Other scholars are moving to self-publishing. Long the realm of failed authors and conspiracy theorists, it has gained new legitimacy in the last five years as Amazon has opened its publishing platform to any author (the 70 percent royalty rate doesn’t hurt either).
One such stand-out on Amazon is Andrew Hartley, a Shakespeare scholar at the University of North Carolina who has had tremendous success, among many other novels, adapting Macbeth into a thriller. He has adapted it for audio and is now working on Hamlet.
How do some academics do so well online while their colleagues do so poorly in a university?
I don’t mean to stereotype professors as leftists, but it has to do with Marxist economics. Marx said that the capitalists own the means of production while workers can only sell their labor for a wage. A scholar working at a university is selling knowledge for a wage, while the university owns the means of production—the classrooms, student enrollment, and funneling all those students to the professor. But a scholar working alone sells directly to students, keeping the majority of profits.
Let me give you some back-of-the-napkin calculations to clear this up.
Let’s say that you are Socrates teaching his students at the agora. You charge them $2,700 each, the cost an average U.S. student pays for a semester-long course (never mind Socrates accepted no payment for his teaching, but whatever). Since there are 50 students enrolled—normal for a large university course—and the agora is a free public forum, you come away with $135,000. But no modern instructor will ever earn that much.
One course nets more like $12,000 for a tenured professor or $2,000 for an adjunct. All that money is vacuumed up by the university for its gleaming student centers and millionaire football coaches.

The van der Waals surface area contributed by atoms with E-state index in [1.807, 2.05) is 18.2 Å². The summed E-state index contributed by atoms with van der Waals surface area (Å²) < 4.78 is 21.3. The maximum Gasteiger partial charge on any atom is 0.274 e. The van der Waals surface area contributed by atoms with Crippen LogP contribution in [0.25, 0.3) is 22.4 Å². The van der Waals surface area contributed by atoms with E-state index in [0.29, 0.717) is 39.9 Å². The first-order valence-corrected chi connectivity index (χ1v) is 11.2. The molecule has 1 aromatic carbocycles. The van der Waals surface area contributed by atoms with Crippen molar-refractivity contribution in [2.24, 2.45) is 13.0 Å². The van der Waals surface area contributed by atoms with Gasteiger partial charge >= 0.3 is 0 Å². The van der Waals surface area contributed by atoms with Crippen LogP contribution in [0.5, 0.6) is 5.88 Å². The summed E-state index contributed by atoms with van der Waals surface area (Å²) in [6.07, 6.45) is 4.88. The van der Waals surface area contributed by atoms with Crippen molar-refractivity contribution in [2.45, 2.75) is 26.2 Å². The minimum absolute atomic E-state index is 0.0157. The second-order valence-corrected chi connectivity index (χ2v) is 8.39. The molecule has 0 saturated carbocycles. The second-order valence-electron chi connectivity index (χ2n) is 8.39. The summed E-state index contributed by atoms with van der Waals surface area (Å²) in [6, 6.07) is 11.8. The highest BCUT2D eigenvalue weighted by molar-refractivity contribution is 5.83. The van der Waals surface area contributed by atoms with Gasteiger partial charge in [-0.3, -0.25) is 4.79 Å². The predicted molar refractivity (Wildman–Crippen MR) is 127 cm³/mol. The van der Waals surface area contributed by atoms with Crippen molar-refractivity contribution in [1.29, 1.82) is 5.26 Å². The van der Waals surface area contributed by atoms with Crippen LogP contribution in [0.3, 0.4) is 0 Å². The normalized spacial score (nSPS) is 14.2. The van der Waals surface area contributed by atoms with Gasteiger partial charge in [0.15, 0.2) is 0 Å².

But a freelance scholar keeps 50-70 percent for an online course or e-book. Our hypothetical Socrates, if he taught on Udemy instead of at the agora, would still come away with $67,500 for one course. Not bad.
The jailbreak of academics outside the walls of a university is an opportunity for students. Self-learners don’t have to spend $40,000/year for the privilege of expanding the life of the mind. Adults who want to dabble in Russian literature don’t even have to spend $3,000 for a night course at a community college.
Want to learn a complete survey on Greek history and culture? Take Dr. Ben Lugosch’s 53-course video lecture series, all for $10. Want to get an entire undergraduate philosophical education for free? Adjunct philosophy professor Gregory Sadler has uploaded all of his class lectures to Youtube for free. At the risk of blowing my own horn, you can even learn a year’s worth of Middle Eastern history for $15.
Others are turning to educational consulting and earning far more than they ever did as professors. Karen Kelsey is a former tenured professor in anthropology. She is now a consultant that helps scholars get grants, write proposals, and earns three times the average salary of a full professor in the United States.
With the sorry state of the modern university for both scholars and students, everyone stands to benefit from these new learning opportunities, except the university itself.